I recently went to Royal Thai Bistro for the first time, at the recommendation of some of my Twitter buddies. Feeling a little peaky, I really was in the mood for pho, but didn’t want to drive all the way to my favorite pho spots (Pho V&V or Pho King).
Browsing their menu online, I saw they had beef noodle soup. Consider me intrigued. I’d never seen beef noodle soup on a Thai restaurant’s menu before.
I ordered it take-out, brought it home and was pleasantly surprised. First of all, it’s a huge portion if you order it take-out. I’ve since been back to the restaurant and ordered it eating in, and it was probably half the size. When you order it take-out, you get a full soup container of broth and herbs, and a full container of noodles. Let’s just say I ate it out of a mixing bowl, and it was a good four servings.
The soup has a deep, rich beef broth — more unctuous and flavorful than any pho I’ve ever had. I keep comparing the soup to pho, but it really isn’t the same thing. The noodles in Royal Thai Bistro’s soup are more akin to the rice noodles in pad Thai. When you order, they ask you the level of spice you’d like (as opposed to pho, where you add your own). The broth is laden with cilantro, crushed peanuts, some bean sprouts and lots of quality beef. I’m not entirely sure the exact cut of beef they use, but it’s a higher quality than you’d normally get in pho. It’s more of a tender steak.
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Tacoma business and Lynnae’s Gourmet Pickles was on ABC’s Shark Tank this past Friday. I interviewed Aly Cullinane back in 2011 when the business was just starting out, and they have grown exponentially since then.
While the “sharks” may not have bit on Shark Tank, Aly and Lynnae really did an excellent job presenting their business and representing Tacoma on national TV.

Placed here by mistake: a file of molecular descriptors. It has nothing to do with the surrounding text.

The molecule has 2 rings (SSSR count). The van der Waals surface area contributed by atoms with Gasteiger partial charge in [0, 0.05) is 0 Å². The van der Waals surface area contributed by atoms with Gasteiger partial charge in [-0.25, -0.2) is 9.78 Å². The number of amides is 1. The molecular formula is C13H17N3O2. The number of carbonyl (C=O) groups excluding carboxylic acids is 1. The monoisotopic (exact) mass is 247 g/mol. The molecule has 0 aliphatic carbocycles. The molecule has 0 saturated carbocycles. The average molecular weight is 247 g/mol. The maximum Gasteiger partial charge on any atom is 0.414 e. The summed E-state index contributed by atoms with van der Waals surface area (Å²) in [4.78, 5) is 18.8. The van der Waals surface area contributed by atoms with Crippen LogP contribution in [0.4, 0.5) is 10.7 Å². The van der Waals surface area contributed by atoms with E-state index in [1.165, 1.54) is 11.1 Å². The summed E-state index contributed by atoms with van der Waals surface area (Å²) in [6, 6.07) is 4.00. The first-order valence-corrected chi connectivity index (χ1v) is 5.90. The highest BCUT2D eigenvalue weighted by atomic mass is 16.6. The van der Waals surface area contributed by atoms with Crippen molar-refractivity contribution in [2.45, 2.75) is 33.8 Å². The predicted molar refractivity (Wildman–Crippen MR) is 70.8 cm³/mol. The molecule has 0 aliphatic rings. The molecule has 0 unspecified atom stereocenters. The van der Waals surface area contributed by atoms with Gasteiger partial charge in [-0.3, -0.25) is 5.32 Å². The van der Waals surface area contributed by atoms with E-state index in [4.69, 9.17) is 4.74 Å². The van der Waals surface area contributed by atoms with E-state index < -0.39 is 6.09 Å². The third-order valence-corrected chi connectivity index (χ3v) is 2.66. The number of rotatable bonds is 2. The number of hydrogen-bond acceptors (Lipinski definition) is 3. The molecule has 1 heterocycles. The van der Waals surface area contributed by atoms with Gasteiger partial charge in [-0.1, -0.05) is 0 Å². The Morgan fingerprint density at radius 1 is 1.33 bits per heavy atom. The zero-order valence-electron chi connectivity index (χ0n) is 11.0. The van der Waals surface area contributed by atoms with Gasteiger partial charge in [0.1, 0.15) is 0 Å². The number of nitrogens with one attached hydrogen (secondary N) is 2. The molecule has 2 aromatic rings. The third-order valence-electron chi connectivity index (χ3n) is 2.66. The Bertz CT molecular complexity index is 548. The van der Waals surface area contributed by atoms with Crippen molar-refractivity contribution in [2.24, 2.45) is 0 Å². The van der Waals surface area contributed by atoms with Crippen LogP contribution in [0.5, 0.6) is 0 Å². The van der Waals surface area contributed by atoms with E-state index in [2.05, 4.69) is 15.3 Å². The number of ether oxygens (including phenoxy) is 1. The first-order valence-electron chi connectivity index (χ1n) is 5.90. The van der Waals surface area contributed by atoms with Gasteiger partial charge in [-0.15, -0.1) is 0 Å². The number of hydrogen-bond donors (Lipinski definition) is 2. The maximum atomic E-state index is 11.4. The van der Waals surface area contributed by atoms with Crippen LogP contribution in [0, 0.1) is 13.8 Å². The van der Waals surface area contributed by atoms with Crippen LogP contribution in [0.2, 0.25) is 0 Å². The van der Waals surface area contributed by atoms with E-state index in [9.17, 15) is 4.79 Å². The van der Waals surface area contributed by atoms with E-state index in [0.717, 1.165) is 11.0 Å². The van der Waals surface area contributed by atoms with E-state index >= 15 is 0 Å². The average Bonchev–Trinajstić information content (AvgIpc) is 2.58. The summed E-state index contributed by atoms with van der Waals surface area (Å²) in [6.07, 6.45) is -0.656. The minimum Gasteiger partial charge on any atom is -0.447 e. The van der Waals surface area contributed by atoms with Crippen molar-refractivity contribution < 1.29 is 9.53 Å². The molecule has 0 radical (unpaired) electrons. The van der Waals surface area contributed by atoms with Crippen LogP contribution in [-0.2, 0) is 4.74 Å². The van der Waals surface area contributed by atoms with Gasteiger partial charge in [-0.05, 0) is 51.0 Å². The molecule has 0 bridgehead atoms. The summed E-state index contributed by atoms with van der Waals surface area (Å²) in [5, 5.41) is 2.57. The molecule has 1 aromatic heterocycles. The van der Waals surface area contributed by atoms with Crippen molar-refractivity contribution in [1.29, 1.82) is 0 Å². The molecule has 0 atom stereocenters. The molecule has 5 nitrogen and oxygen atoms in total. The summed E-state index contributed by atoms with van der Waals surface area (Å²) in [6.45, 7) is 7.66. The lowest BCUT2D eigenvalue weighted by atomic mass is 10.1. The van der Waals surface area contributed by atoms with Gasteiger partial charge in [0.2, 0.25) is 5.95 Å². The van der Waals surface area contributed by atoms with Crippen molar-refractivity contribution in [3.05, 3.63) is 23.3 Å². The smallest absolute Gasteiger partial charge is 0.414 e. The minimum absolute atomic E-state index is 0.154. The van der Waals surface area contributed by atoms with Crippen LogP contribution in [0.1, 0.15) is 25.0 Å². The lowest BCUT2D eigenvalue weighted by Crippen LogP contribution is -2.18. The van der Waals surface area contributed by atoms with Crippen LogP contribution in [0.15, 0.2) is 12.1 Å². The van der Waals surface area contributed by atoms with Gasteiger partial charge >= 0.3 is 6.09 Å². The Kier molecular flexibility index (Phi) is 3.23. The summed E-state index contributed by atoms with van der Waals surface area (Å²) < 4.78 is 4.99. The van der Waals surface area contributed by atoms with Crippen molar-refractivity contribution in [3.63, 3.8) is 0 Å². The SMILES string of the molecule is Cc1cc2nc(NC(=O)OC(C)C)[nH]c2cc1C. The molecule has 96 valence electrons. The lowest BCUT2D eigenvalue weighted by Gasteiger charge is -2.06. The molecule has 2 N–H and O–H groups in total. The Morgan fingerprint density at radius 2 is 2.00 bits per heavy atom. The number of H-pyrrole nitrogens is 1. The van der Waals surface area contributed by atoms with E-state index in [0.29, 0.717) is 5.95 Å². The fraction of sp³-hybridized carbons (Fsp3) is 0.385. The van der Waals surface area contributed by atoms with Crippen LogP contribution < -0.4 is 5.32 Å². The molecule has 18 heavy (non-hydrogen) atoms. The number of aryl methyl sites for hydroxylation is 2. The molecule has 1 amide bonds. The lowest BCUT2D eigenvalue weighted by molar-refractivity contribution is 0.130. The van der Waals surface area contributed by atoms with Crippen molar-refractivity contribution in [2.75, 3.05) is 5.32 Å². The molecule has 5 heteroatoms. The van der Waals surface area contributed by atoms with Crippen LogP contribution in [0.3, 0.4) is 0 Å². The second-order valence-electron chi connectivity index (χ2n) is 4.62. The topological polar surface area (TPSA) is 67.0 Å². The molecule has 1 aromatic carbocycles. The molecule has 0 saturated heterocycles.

Because they weren’t successfully funded on Shark Tank, Lynnae’s Gourmet Pickles now has a Indiegogo campaign running to help them meet their business goals for growth.
Best of luck to you, Aly and Lynnae, it looks like you got some great feedback from the “sharks”!
Check out the video of their Shark Tank appearance below.
I thought I’d do a little re-blog of this post I did a few years ago on my cooking blog, A Big Mouthful, about Duris Farm in Puyallup and their amazing refrigerator dill pickle recipe.
Duris is now open for the summer — and it’s the perfect place to get all your pickling supplies! If you’ve never pickled before, don’t worry. It’s actually super easy with their recipe (below), and you can pick up everything you need as a one-stop-shop at their stand.
They also have other vegetables and their own canned and pickled items for sale.
Over the years, this has become my go-to pickle recipe. Give it a try!
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Bridgett Crews and Krista Keithly, the ladies responsible for the awesome Hilltop Pop Shop, have another venture started early this year. Free-Range Kitchen, a culinary incubator located on Tacoma’s 6th Avenue, is a way for small food businesses to get started in a relatively low-risk way. It’s a pretty cool idea, and one that was needed in the South Sound.
It was an idea born from necessity. Bridgett and Krista needed a permanent place to produce their local, organic fruit popsicles for Hilltop Pop Shop. They also wanted to share the knowledge they’ve learned from their own food business, while fostering a sense of community.
Free-Range Kitchen is more than just a commercial kitchen. Upon first meeting Bridgett and Krista, I was immediately impressed with their passion and dedication to the community and desire to help small food businesses become successful.
The concept: Free-Range Kitchen creates an low-cost opportunity for fledgling food businesses to start up and learn the business, as well as a commercial kitchen in which to produce their food or products. Businesses utilize the commercial kitchen part-time, and many sell their goods at local farmers markets.
Starting a food business is often a daunting process. There’s insurance, licenses, food handler’s cards…and that’s all before you can begin doing what you actually love, cooking or producing a food product. Then you add up the equipment costs to get started, rent for a production space, and you get the idea. It’s expensive and can be confusing for new business owners.
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